Pelvic prolapse is the falling or sliding of the womb (uterus) from its normal position into the vaginal area. Women with pelvic prolapse frequently have prolapse of the bladder (cystocele) or rectum (rectocele). Drs. David and Kim Newman will perform a thorough evaluation of your support structures before suggesting a personalized approach to your case.
Muscles, ligaments, and other structures hold the uterus in the pelvis. If these muscles and structures are weak, the uterus drops into the vaginal canal. This is called prolapse.
This condition is more common in women who have had one or more vaginal births.
Other causes of pelvic prolapse include:
- Normal aging
- Lack of estrogen after menopause
- Anything that puts pressure on the pelvic muscles, including chronic cough and obesity
- Pelvic tumor (rare)
Long-term constipation and the pushing associated with it can make this condition worse.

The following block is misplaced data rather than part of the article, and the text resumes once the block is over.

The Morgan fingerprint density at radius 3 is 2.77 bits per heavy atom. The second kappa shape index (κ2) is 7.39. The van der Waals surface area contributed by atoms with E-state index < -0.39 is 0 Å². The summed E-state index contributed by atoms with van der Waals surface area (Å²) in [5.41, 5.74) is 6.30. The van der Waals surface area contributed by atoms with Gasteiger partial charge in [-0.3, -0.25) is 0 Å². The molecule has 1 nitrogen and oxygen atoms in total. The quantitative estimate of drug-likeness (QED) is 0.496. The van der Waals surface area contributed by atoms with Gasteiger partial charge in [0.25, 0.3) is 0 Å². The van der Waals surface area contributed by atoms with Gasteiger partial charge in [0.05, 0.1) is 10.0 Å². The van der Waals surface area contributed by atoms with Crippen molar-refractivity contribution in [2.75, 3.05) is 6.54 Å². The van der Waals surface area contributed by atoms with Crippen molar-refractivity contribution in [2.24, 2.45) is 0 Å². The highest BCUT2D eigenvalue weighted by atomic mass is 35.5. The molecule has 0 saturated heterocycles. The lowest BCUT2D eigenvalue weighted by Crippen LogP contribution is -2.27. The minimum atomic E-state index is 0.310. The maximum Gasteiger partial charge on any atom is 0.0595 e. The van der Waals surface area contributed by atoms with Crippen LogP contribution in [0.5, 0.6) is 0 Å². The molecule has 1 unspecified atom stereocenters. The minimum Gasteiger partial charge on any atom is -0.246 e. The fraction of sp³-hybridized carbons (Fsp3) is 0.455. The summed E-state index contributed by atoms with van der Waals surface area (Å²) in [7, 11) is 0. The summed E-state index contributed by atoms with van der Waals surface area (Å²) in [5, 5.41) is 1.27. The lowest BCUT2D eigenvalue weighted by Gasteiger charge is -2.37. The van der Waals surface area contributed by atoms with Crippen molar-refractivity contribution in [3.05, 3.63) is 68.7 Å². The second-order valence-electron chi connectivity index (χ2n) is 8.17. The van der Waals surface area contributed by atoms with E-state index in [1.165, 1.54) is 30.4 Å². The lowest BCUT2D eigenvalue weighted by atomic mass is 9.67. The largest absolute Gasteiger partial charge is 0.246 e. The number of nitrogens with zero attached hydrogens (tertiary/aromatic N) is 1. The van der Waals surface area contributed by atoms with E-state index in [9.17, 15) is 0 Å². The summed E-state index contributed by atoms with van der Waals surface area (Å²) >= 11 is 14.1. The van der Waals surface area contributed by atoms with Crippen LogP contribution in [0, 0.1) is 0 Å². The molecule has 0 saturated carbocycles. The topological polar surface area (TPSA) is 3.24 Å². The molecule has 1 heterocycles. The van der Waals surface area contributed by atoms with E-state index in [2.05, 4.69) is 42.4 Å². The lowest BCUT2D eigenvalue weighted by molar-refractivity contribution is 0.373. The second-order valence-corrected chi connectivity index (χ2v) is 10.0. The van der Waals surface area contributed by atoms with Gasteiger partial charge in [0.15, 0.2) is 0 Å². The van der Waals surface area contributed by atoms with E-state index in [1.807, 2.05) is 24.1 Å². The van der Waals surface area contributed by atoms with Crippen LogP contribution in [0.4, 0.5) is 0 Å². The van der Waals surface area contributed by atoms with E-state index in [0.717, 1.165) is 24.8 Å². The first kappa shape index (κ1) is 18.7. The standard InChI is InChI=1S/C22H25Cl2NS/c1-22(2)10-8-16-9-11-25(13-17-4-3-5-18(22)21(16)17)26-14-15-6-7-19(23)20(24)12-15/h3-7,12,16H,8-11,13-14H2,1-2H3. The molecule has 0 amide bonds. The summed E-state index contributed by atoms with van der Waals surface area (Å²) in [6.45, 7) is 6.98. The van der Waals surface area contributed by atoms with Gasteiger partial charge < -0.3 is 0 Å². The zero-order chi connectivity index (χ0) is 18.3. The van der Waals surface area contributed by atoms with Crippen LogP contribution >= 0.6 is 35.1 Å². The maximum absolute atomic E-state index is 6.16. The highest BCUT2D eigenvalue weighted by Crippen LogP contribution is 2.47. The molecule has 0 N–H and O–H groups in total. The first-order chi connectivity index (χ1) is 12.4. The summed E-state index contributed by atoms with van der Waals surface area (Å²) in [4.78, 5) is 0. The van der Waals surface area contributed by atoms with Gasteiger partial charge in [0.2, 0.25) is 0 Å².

Symptoms of pelvic prolapse can include:
- Feeling like you are sitting on a small ball
- Difficulty or pain during sexual intercourse
- Frequent urination or a sudden urge to empty the bladder
- Low backache
- Uterus and cervix that protrude through the vaginal opening
- Repeated bladder infections
- Feeling of heaviness or "pulling" in the pelvis
- Vaginal bleeding
- Increased vaginal discharge
- Difficulty having a bowel movement without providing manual support to the vaginal wall
Treatment for Pelvic Prolapse
Pelvic prolapse is treated by surgically repairing the pelvic support system or by use of a pessary, an object placed in the vagina to prevent the uterus/bladder/rectum from descending out of the vagina.
There are also surgical treatments to correct pelvic prolapse. Due to issues with pelvic discomfort in some patients, the large piece of mesh used years ago to treat pelvic prolapse is no longer recommended. With advancements in robotic surgery, Drs. David and Kim Newman are able to repair the most advanced cases of prolapse with minimal patient discomfort as well as a shorter recovery period. Most patients are able to return home from the hospital on the day of their surgery.